MOVIE REVIEW 'LITTLE ASHES'
Madrid Revisited: 3 Paths Meet
By A. O. SCOTT
Published: May 8, 2009
The tangled three-way friendship of Luis Buñuel, Salvador Dalí and Federico García Lorca — important artistic figures of the 20th century whose paths crossed in Madrid early in their careers — could make for a fascinating movie. Instead, we have “Little Ashes,” directed by Paul Morrison and written by Philippa Goslett, a painfully sincere study in creative passion, sexual ardor and political zeal that embalms a mad and exuberant historical moment within the talky, balky conventions of period-costumed highbrow soap opera.
The film starts off like a Spanish variation on “Brideshead Revisited,” with various handsome young men in beautifully tailored shirts bursting into university dormitory rooms, lighting cigarettes and declaiming knowingly on art, religion, modern society and the talents and deficiencies of their peers. A couple of brightly plumed, semi-emancipated women occasionally take part in the conversations, which the international cast utters in Castilian-accented — or should I say acthented — English.
It is all very heady and earnest and excruciatingly dull. This is shocking, since it is hard to imagine anyone less dull than Dalí, Buñuel and García Lorca. Mr. Morrison works hard to convey the impulses that fed their art, but he seems unable to treat these wildly innovative figures in any but the most literal-minded way. So García Lorca (Javier Beltrán) recites verse in voice-over; Buñuel (Matthew McNulty) delivers potted avant-garde aphorisms; and Dalí (Robert Pattinson), well, he trembles and drinks and says scandalous things in the drawing studio and at dinner parties.
Mr. Pattinson, interrupting his career as a virginal vampire heartthrob, looks distractingly like Louise Brooks and conveys little beyond a kind of free-floating, inscrutable freakishness.
Dalí arrives on the scene dressed in preposterous ruffled shirts, and soon becomes a minor campus sensation, promoted by the bossy, blustering Buñuel even as he becomes infatuated with García Lorca, Buñuel’s quiet and sensitive roommate. Buñuel, jealous of both of them, tries to cajole Dalí into running off to Paris, knowing that García Lorca, whose writing is rooted in his Andalusian homeland, is unlikely to follow.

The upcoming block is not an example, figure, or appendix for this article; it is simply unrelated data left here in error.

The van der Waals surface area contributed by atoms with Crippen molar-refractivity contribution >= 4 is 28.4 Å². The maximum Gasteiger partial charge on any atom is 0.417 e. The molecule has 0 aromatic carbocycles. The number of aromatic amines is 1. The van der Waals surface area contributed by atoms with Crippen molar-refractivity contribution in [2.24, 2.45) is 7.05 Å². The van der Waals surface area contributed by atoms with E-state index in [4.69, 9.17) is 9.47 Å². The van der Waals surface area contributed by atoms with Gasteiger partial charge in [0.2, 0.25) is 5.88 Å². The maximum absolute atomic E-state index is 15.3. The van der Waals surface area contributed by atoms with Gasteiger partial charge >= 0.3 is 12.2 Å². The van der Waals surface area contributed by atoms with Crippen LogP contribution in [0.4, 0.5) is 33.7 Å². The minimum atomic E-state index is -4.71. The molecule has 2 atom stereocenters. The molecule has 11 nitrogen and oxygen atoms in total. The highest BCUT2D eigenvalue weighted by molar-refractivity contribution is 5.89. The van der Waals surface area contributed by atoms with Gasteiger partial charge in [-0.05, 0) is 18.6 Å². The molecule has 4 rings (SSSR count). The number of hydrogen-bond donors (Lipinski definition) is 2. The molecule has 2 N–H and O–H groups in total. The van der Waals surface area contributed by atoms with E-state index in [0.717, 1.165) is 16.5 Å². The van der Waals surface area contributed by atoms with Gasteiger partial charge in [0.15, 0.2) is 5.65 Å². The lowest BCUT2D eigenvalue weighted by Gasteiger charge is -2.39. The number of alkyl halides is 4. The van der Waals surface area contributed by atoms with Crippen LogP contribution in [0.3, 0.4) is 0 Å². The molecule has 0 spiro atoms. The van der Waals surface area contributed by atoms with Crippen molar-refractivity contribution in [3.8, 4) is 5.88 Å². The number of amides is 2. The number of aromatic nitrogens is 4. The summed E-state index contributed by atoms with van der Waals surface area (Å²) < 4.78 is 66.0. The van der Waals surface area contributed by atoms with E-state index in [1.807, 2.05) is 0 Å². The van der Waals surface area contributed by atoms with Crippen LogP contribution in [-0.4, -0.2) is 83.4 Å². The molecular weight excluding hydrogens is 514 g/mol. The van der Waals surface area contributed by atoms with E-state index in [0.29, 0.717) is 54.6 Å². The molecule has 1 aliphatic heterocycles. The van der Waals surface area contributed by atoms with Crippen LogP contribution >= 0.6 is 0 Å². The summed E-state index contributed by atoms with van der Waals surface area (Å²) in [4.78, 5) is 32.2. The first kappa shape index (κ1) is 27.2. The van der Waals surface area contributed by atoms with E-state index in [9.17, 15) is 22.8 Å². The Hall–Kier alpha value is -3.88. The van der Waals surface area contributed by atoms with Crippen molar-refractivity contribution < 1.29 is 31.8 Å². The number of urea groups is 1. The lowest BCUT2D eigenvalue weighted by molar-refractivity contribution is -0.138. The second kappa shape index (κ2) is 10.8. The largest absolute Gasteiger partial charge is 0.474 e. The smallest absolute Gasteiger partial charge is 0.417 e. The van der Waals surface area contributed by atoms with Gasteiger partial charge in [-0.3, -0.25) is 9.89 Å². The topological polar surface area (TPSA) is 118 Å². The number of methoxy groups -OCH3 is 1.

As the triangle solidifies, “Little Ashes” briefly transcends its musty trappings and achieves a measure of dramatic clarity and psychological insight. (There are also some lovely travelogue images of Spanish landscapes.) Buñuel, a brawler and a homophobe, is at least partly at war with his own unacknowledged desires. García Lorca’s acceptance of his own homosexuality entails grave risks in a conservative society creeping toward fascist dictatorship.
As for Dalí, his flamboyant perversity masks a great deal of erotic anxiety, and his longing for García Lorca is accompanied by a terror of actual physical intimacy. Their relationship is consummated only indirectly, through the mediation of Margarita (Marina Gatell), a journalist whose love for Federico makes her the fourth wheel of a curious tricycle.
If the acting were less wooden and the dialogue less insistently devoted to issuing manifestoes, “Little Ashes” might have vibrated with the danger and strangeness of the intensely lived commitments it tries to explore. But while Mr. Morrison and Ms. Goslett are clearly enthralled by the daring of their subjects — in particular by García Lorca’s bravery — they seem impervious to the lessons offered by the artists’ work, which was in every case opposed to the kind of tidy, deflating realism practiced in this film. It suffers the fate of so many biographies, in which genuine admiration expresses itself through the dutiful recording of dates and facts.
The facts are of enough interest to make “Little Ashes” attractive to those eager to hear some old, vigorous arguments about aesthetics and politics conducted by elegantly dressed men wielding cigarettes and cocktails. But neither the ideological melodrama of Spain before the Civil War nor the exploding-teapot storms of the international artistic avant-garde really come alive here. The film is an open-hearted tribute to three great iconoclasts, whose response to its piety and sincerity would, most likely, have been ruthless and obscene mockery.
“Little Ashes” is rated R (Under 17 requires accompanying parent or adult guardian) for sexual content, language and a brief disturbing image.
Opens on Friday in Manhattan.
Directed by Paul Morrison; written by Philippa Goslett; director of photography, Adam Suschitzky; edited by Rachel Tunnard; music by Miguel Mera; production designer, Pere Francesch; produced by Carlo Dusi, Jonny Persey and Jaume Vilalta; released by Regent Releasing. Running time: 1 hour 52 minutes.
WITH: Javier Beltrán (Federico García Lorca), Robert Pattinson (Salvador Dalí), Matthew McNulty (Luis Buñuel), Marina Gatell (Margarita) and Arly Jover (Gala).